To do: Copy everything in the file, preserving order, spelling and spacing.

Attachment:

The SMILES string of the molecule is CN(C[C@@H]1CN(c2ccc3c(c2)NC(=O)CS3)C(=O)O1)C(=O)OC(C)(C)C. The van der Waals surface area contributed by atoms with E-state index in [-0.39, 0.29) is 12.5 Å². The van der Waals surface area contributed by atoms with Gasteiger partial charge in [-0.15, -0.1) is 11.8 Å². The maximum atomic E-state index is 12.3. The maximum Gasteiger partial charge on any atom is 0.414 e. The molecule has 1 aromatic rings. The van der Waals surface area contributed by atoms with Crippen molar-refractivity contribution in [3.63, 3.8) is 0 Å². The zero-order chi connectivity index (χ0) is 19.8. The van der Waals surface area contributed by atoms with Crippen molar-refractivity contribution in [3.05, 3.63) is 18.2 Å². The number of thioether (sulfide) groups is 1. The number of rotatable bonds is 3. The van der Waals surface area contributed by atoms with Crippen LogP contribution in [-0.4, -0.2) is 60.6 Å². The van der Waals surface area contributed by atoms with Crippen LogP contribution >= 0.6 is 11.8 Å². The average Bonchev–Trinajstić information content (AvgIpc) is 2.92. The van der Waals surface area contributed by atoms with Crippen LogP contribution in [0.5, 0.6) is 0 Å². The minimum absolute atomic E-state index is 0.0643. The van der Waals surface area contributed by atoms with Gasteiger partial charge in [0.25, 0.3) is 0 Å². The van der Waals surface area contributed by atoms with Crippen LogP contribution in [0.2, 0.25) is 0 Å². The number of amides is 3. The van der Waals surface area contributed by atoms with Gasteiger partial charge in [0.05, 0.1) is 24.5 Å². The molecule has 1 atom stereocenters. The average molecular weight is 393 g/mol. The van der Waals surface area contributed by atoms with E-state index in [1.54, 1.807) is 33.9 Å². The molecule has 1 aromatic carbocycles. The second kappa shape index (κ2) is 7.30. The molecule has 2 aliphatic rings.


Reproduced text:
The SMILES string of the molecule is CN(C[C@@H]1CN(c2ccc3c(c2)NC(=O)CS3)C(=O)O1)C(=O)OC(C)(C)C. The van der Waals surface area contributed by atoms with E-state index in [-0.39, 0.29) is 12.5 Å². The van der Waals surface area contributed by atoms with Gasteiger partial charge in [-0.15, -0.1) is 11.8 Å². The maximum atomic E-state index is 12.3. The maximum Gasteiger partial charge on any atom is 0.414 e. The molecule has 1 aromatic rings. The van der Waals surface area contributed by atoms with Crippen molar-refractivity contribution in [3.63, 3.8) is 0 Å². The zero-order chi connectivity index (χ0) is 19.8. The van der Waals surface area contributed by atoms with Crippen molar-refractivity contribution in [3.05, 3.63) is 18.2 Å². The number of thioether (sulfide) groups is 1. The number of rotatable bonds is 3. The van der Waals surface area contributed by atoms with Crippen LogP contribution in [-0.4, -0.2) is 60.6 Å². The van der Waals surface area contributed by atoms with Crippen LogP contribution >= 0.6 is 11.8 Å². The average Bonchev–Trinajstić information content (AvgIpc) is 2.92. The van der Waals surface area contributed by atoms with Crippen LogP contribution in [0.5, 0.6) is 0 Å². The minimum absolute atomic E-state index is 0.0643. The van der Waals surface area contributed by atoms with Gasteiger partial charge in [0.25, 0.3) is 0 Å². The van der Waals surface area contributed by atoms with Crippen LogP contribution in [0.2, 0.25) is 0 Å². The number of amides is 3. The van der Waals surface area contributed by atoms with Gasteiger partial charge in [0.05, 0.1) is 24.5 Å². The molecule has 1 atom stereocenters. The average molecular weight is 393 g/mol. The van der Waals surface area contributed by atoms with E-state index in [1.54, 1.807) is 33.9 Å². The molecule has 1 aromatic carbocycles. The second kappa shape index (κ2) is 7.30. The molecule has 2 aliphatic rings.